Stress fractures are injuries to the bone caused by repetitive stress to the area. This stress can be from direct force, or from the pull of a muscle/tendon. When the body is not able to heal itself fast enough, a stress fracture can develop.
Common Stress Fractures
Common stress fractures that can come from the feet are at the tibia, fibula, metatarsals, calcaneus and the navicular.
Tibial stress fracture (shin bone)
A tibial stress fracture is one of the most common stress fractures. The tibia is the large lower leg bone (shin), and the pain/injury typically develops at the lower two-thirds.
It is a common injury in runners because of the high forces that the tibia bone absorbs. Those with a high arch are also more susceptible to developing this stress fracture. A high arch reduces the force absorbed by the motions of the feet, and instead, the force travels to the tibia.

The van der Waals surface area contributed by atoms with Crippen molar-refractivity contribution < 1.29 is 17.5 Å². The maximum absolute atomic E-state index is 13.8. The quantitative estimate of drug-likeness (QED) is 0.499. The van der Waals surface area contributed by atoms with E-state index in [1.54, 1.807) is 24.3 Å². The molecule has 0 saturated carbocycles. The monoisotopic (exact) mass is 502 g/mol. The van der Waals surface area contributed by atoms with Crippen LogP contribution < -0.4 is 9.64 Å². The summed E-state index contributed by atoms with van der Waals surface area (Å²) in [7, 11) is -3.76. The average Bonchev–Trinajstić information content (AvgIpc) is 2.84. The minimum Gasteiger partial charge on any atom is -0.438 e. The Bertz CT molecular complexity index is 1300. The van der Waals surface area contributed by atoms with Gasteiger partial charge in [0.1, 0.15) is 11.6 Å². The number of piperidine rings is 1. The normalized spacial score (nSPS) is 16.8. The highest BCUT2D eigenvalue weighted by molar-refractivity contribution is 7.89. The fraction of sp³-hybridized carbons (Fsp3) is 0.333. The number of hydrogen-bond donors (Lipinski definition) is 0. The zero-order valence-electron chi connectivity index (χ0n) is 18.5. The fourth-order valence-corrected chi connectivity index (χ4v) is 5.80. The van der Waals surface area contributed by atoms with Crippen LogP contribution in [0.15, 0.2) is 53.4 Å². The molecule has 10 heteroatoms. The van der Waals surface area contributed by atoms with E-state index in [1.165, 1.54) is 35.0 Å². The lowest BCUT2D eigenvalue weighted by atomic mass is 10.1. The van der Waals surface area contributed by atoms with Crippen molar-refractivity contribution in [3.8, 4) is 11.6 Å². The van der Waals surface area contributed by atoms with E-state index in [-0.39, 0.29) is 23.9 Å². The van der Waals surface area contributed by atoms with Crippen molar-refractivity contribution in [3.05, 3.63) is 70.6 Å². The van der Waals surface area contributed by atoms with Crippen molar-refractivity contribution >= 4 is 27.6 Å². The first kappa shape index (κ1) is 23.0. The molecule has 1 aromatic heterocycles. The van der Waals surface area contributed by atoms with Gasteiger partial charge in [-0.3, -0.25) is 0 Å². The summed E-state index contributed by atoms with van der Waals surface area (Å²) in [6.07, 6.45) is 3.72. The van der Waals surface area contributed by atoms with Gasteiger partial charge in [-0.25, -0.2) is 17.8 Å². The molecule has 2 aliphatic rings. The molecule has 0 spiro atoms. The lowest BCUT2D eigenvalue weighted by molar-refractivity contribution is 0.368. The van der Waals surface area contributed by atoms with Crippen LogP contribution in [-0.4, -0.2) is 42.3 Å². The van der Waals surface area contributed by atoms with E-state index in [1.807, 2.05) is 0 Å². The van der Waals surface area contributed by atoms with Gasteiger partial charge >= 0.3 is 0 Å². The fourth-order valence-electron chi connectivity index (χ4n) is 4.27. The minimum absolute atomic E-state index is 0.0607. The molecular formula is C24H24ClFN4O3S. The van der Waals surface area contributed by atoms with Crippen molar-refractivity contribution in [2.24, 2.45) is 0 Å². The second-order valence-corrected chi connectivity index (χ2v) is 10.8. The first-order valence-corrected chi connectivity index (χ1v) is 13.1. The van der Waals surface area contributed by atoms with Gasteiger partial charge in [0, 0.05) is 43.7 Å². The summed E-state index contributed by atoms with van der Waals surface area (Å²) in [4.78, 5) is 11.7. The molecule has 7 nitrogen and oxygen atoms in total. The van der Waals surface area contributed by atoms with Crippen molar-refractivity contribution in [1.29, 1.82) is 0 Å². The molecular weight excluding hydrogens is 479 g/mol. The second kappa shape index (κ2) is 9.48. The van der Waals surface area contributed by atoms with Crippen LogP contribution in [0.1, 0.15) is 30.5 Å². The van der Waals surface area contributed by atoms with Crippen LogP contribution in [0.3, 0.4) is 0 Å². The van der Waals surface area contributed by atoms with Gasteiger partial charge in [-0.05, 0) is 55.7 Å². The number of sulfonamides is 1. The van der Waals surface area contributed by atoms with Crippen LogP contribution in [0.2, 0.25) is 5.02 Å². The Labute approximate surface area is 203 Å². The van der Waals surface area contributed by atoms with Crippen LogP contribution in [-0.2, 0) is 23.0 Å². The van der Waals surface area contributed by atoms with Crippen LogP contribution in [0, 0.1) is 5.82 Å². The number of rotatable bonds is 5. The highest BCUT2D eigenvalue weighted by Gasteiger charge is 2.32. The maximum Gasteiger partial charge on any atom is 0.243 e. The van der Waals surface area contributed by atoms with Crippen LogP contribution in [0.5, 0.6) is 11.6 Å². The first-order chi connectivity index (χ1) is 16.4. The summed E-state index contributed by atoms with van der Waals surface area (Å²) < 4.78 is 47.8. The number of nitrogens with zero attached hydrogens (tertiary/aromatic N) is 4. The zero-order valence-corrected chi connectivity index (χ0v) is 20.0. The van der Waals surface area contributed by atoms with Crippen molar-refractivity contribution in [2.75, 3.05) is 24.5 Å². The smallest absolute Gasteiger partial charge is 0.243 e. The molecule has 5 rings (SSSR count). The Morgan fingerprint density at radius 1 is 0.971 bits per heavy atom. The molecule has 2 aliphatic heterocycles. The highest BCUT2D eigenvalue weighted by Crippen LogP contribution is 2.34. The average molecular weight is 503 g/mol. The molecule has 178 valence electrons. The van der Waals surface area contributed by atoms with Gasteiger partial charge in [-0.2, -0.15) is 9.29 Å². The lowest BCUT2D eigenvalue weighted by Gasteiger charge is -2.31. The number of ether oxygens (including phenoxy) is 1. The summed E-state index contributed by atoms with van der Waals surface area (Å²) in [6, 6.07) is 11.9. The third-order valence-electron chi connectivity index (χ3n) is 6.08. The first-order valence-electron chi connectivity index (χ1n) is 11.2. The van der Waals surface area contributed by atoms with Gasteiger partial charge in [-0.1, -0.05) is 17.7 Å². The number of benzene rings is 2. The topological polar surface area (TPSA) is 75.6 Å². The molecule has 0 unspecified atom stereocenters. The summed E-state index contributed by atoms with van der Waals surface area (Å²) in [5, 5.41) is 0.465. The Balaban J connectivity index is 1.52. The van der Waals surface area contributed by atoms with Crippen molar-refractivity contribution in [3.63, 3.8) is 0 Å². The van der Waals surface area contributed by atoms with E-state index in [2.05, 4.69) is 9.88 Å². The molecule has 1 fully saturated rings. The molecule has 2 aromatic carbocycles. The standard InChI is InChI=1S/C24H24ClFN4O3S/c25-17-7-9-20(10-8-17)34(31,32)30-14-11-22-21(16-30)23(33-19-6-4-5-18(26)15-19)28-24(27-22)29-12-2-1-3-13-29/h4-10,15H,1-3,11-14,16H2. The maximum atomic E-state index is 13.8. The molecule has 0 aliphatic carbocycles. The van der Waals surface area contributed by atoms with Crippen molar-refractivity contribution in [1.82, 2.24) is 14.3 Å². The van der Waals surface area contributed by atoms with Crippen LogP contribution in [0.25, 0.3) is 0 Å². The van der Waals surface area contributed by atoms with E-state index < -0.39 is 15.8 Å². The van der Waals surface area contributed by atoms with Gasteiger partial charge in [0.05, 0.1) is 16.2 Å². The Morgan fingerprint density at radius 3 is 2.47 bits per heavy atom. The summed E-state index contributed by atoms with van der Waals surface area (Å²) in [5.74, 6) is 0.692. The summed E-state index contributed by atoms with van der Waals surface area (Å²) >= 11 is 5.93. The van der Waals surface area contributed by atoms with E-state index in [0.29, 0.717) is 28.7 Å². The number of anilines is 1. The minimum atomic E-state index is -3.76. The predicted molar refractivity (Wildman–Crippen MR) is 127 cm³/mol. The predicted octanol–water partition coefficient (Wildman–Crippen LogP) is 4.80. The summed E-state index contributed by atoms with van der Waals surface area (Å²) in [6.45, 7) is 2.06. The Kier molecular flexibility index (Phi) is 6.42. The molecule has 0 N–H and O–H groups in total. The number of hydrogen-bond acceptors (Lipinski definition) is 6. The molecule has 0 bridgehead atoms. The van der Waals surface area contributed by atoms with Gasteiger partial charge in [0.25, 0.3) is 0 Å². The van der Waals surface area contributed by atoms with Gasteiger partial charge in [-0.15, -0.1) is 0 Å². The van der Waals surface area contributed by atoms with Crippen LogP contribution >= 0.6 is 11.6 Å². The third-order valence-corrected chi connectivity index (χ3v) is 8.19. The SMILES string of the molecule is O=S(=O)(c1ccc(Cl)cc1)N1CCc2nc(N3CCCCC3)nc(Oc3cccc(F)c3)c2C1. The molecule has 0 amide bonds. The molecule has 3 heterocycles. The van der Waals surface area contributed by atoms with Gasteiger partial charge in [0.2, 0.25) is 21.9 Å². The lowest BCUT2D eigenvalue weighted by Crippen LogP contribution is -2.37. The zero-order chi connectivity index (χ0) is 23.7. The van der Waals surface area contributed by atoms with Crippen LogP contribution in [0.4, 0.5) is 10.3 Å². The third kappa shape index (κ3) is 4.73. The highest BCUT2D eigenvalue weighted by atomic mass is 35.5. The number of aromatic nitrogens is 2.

Fibular stress fracture
Compared to the tibia, the fibula is a smaller bone and it is located on the outside of the lower leg. The fracture/pain area is usually found at the bottom of the bone, closer to the ankle.
A very flexible and flat foot is more likely to develop this kind of stress fracture because of the force it puts onto this bone.
Metatarsal stress fracture
The metatarsals are the bones through the front of the foot, behind the toes. The second and third metatarsals are the more common metatarsals to develop a stress fracture.
This kind of stress fracture is more common in walkers as well as those with a low arch, hallux valgus (big toe deviation) and a longer second toe. All of these factures place a higher stress through the metatarsal bones, especially the second and third.
Calcaneal stress fracture (heel bone)